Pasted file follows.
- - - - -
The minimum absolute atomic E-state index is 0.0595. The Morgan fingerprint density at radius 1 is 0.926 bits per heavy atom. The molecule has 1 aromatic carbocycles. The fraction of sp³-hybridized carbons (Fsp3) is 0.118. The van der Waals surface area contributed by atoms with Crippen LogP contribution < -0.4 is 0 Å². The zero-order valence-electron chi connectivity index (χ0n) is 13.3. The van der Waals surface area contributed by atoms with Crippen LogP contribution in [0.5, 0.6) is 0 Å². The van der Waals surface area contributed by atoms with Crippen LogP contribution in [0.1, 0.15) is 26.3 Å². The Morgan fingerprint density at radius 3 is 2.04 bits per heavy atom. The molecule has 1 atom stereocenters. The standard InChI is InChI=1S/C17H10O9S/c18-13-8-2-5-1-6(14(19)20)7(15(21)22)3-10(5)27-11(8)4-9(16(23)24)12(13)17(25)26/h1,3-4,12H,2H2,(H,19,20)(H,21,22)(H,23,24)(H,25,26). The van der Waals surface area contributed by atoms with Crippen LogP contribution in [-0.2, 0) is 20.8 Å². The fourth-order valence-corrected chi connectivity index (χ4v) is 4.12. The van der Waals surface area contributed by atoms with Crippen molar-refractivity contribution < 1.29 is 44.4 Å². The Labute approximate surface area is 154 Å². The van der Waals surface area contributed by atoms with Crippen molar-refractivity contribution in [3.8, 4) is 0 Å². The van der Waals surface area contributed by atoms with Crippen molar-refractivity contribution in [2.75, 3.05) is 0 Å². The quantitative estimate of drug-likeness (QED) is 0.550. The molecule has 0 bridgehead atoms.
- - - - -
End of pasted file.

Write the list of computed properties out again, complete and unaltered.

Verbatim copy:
The minimum absolute atomic E-state index is 0.0595. The Morgan fingerprint density at radius 1 is 0.926 bits per heavy atom. The molecule has 1 aromatic carbocycles. The fraction of sp³-hybridized carbons (Fsp3) is 0.118. The van der Waals surface area contributed by atoms with Crippen LogP contribution < -0.4 is 0 Å². The zero-order valence-electron chi connectivity index (χ0n) is 13.3. The van der Waals surface area contributed by atoms with Crippen LogP contribution in [0.5, 0.6) is 0 Å². The van der Waals surface area contributed by atoms with Crippen LogP contribution in [0.1, 0.15) is 26.3 Å². The Morgan fingerprint density at radius 3 is 2.04 bits per heavy atom. The molecule has 1 atom stereocenters. The standard InChI is InChI=1S/C17H10O9S/c18-13-8-2-5-1-6(14(19)20)7(15(21)22)3-10(5)27-11(8)4-9(16(23)24)12(13)17(25)26/h1,3-4,12H,2H2,(H,19,20)(H,21,22)(H,23,24)(H,25,26). The van der Waals surface area contributed by atoms with Crippen LogP contribution in [-0.2, 0) is 20.8 Å². The fourth-order valence-corrected chi connectivity index (χ4v) is 4.12. The van der Waals surface area contributed by atoms with Crippen molar-refractivity contribution < 1.29 is 44.4 Å². The Labute approximate surface area is 154 Å². The van der Waals surface area contributed by atoms with Crippen molar-refractivity contribution in [3.8, 4) is 0 Å². The van der Waals surface area contributed by atoms with Crippen molar-refractivity contribution in [2.75, 3.05) is 0 Å². The quantitative estimate of drug-likeness (QED) is 0.550. The molecule has 0 bridgehead atoms.